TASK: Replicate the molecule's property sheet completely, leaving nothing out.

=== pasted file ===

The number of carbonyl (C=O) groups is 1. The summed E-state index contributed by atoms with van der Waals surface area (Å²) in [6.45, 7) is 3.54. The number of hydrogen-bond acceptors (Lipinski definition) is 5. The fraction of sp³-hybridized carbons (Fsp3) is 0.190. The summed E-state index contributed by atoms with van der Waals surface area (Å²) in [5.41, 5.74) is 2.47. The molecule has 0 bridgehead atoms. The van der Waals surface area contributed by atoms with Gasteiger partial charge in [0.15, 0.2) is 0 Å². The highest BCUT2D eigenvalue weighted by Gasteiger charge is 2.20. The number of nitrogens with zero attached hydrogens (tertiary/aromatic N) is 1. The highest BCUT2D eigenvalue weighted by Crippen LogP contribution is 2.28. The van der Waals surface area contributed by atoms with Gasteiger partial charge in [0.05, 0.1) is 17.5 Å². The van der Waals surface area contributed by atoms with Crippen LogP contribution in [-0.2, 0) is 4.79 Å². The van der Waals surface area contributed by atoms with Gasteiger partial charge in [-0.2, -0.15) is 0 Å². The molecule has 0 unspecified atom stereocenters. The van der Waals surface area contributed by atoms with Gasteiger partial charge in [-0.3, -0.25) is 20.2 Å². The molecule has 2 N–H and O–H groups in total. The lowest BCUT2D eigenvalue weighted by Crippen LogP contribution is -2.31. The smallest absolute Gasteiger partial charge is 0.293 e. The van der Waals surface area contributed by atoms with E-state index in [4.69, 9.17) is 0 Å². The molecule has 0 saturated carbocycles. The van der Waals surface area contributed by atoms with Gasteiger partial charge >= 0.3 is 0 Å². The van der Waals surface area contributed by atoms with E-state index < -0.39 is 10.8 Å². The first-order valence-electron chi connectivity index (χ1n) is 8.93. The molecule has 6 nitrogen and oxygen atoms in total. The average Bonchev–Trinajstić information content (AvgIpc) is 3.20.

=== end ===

The number of carbonyl (C=O) groups is 1. The summed E-state index contributed by atoms with van der Waals surface area (Å²) in [6.45, 7) is 3.54. The number of hydrogen-bond acceptors (Lipinski definition) is 5. The fraction of sp³-hybridized carbons (Fsp3) is 0.190. The summed E-state index contributed by atoms with van der Waals surface area (Å²) in [5.41, 5.74) is 2.47. The molecule has 0 bridgehead atoms. The van der Waals surface area contributed by atoms with Gasteiger partial charge in [0.15, 0.2) is 0 Å². The highest BCUT2D eigenvalue weighted by Gasteiger charge is 2.20. The number of nitrogens with zero attached hydrogens (tertiary/aromatic N) is 1. The highest BCUT2D eigenvalue weighted by Crippen LogP contribution is 2.28. The van der Waals surface area contributed by atoms with Gasteiger partial charge in [0.05, 0.1) is 17.5 Å². The van der Waals surface area contributed by atoms with Crippen LogP contribution in [-0.2, 0) is 4.79 Å². The van der Waals surface area contributed by atoms with Gasteiger partial charge in [-0.2, -0.15) is 0 Å². The molecule has 0 unspecified atom stereocenters. The van der Waals surface area contributed by atoms with Gasteiger partial charge in [-0.3, -0.25) is 20.2 Å². The molecule has 2 N–H and O–H groups in total. The lowest BCUT2D eigenvalue weighted by Crippen LogP contribution is -2.31. The smallest absolute Gasteiger partial charge is 0.293 e. The van der Waals surface area contributed by atoms with E-state index in [4.69, 9.17) is 0 Å². The molecule has 0 saturated carbocycles. The van der Waals surface area contributed by atoms with Gasteiger partial charge >= 0.3 is 0 Å². The van der Waals surface area contributed by atoms with E-state index < -0.39 is 10.8 Å². The first-order valence-electron chi connectivity index (χ1n) is 8.93. The molecule has 6 nitrogen and oxygen atoms in total. The average Bonchev–Trinajstić information content (AvgIpc) is 3.20.